Blackhorse Lowe (Navajo)
Director Blackhorse Lowe is known for narrative films set on the Navajo reservation that explore the pull between Navajo tradition and contemporary non-Navajo ways. Members of his family have been active participants in his productions and are often cast as the actors. In 2007 Lowe received a New Visions/New Mexico Contract Award to direct his most recent film, Shimásání. This narrative short, shot in 35mm black-and-white film, is taken from a story in his grandmother’s life as a young woman in the 1930s. It won the 2010 SWAIA Indian Market's Best of Show Award, the first time a film has won SWAIA’s top prize. The film also earned the award for Best Cinematography at the First Peoples’ Festival in Montreal and Best Narrative at the Marin County International Festival of Short Film + Video in San Rafael. Shimásání had its world premiere at the 2009 Tribeca Film Festival and was screened at many locations, including the Native Cinema Showcase, Sundance Film Festival and the imagineNATIVE Film & Media Arts Festival, where it received two Honorable Mentions.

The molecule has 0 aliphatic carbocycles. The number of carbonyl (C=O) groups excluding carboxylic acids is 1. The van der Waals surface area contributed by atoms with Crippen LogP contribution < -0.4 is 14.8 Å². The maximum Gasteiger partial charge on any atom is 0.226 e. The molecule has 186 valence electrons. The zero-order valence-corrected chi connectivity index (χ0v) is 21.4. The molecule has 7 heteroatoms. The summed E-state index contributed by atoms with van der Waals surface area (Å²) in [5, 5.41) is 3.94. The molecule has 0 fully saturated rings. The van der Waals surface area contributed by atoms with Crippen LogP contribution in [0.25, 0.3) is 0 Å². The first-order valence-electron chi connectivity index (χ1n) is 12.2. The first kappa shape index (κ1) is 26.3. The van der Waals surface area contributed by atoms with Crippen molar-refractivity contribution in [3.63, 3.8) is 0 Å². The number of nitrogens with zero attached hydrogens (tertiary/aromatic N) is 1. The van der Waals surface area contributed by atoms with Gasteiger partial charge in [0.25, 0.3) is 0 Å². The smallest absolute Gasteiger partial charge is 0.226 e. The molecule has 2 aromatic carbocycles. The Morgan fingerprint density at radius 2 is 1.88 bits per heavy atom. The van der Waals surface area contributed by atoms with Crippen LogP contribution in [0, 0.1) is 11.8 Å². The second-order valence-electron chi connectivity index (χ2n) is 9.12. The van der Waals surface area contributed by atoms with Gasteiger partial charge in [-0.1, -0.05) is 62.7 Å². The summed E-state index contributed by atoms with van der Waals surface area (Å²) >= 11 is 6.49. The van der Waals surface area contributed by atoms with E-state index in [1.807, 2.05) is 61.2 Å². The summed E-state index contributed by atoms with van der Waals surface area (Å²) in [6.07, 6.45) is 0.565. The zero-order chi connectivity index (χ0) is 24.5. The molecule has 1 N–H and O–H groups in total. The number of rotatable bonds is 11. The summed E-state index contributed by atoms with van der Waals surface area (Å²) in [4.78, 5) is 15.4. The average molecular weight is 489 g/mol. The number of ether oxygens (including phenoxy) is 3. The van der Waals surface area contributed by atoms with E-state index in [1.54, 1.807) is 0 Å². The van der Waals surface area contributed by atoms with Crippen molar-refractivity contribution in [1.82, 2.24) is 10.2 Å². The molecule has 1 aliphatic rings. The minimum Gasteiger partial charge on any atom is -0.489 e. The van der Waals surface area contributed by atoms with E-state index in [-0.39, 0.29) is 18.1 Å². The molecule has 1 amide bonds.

In 2005 Lowe premiered his first feature film, 5th World, at the Sundance Film Festival and went on to screen it at numerous festivals, including the Sami Film Festival and First Nations|First Features. In 2006 he participated in the Sundance Institute’s Screenwriters Lab for his script, The Left-Handed Path (working title), for which he also received a 2006 Renew Media/Tribeca Film Institute Fellowship. He made his film debut at the Sundance Film Festival in 2004 with a hard-hitting short drama, Shush.
Lowe studied film at Scottsdale Community College. He has served as a McKnight Screenwriting Fellowship panelist for IFP Minneapolis/St. Paul. Lowe grew up on the Navajo Reservation in Nenahnezad, New Mexico.
Work featured: b. Dreams, Shimásání